To discuss that specifically, the new investment strategy of creating steady cash flows from net leased real estate, it will be focused primarily on office and industrial assets across the United States. Ben Harris, Nick Pell and myself have done billions of dollars of this. We plan to use leverage. When I describe moderate leverage, I mean approximately 50% leverage. It will typically be non-recourse fixed rate financing with various terms depending on our anticipated hold period, among other things. That's typically what we've done in the past. We would expect the portfolio to have an average lease term in excess of 10 years. There may be some slightly shorter, some quite a bit longer, but we want to maintain an average portfolio lease term of greater than 10 years.

And again, what we've found is that there's a lot of value in assembling a portfolio of various net lease assets that provide these steady cash flows with long lease terms. Because in a yield starved environment such as the one that we're in, the ownership of the equity real estate with a long-term lease that's providing cash flow, we think is a very valuable asset and a diversified portfolio of these assets, again, will hopefully provide that steady cash flow that we've been discussing. That's the theme of what we're trying to do. We've already begun our effort on the investment side. We have a pipeline that we're building every day. We're reviewing deals as we speak. We're -- as always, in the deal business, it's hard to know what investments will close and what won't. But we're going to be using the deep contacts we have in the net lease marketplace having been in the business for many, many years. We have experienced closing a wide variety of investments, so we're in the process of building up that pipeline. And from that pipeline, hoping to select what we think are the best risk return investments in that pipeline. We will be selective in terms of what assets we invest in. But having a large pipeline is the best way to ensure that we'll be able to take the liquidity, the capital that we have on our balance sheet and translate that into assets that have recurring cash flow.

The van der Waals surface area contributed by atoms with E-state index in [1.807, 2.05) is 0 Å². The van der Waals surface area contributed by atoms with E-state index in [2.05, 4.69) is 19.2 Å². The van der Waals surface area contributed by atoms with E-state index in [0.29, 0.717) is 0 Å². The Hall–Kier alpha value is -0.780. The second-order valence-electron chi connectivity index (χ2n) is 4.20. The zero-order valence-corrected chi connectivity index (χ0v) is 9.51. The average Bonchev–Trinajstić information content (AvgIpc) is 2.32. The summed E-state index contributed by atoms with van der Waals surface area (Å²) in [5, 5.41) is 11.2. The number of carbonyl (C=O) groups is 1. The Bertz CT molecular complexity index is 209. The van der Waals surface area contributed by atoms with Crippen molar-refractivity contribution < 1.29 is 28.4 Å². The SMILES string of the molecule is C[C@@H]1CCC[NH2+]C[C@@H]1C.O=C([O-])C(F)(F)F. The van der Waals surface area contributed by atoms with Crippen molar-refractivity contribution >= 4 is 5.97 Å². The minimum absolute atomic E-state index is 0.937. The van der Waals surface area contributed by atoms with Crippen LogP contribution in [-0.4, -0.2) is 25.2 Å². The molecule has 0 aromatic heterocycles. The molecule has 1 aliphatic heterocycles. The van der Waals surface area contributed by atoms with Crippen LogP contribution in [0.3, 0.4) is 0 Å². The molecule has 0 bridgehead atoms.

In terms of the timeframe to deploy the capital on balance sheet, we think conservatively we can have it fully deployed within 12 to 15 months. Hopefully, sooner. Obviously, we are incented to do that as quickly as possible, but within the context of putting it out into assets that meet our rigorous underwriting standards.

I wanted to talk a little bit about the operational review that's ongoing. We said in the press release that working with the board, we would conduct a 60-day operational review. We've been working with the board on that review. The results of that operational review will be, as we've again mentioned in the press release, will be available in an investor presentation that we'll be posting in September. We're making substantial progress on a number of areas that we believe will move the company forward in a good direction, the right direction. We will have more detail of the results of this review in that investor presentation, but I just wanted to touch on some of the overview of that.

We've identified 4 basic goals for the company: The first, manage liquidity and increase the capital base. And we are currently looking at several options to do both of those things, which is keep a strong liquidity position and increase the capital base. Secondly, reduce costs. Simply put, bring down the cost to reflect a smaller Gramercy. Third, create recurring cash flows for future dividends. I talked a bit about the investment strategy, net leased assets, primarily industrial, office, 10-year lease -- average lease term and better. We want to create those recurring cash flows, so that we can create dividends for our investors. And then the last, fourth goal is simplifying -- streamline the business. We want to make the business more understandable, more investor-friendly, more transparent. And we think that has benefits for existing investors. We think it has benefits for lenders to the company. We think it has benefits for future investors in Gramercy, so that's a key priority.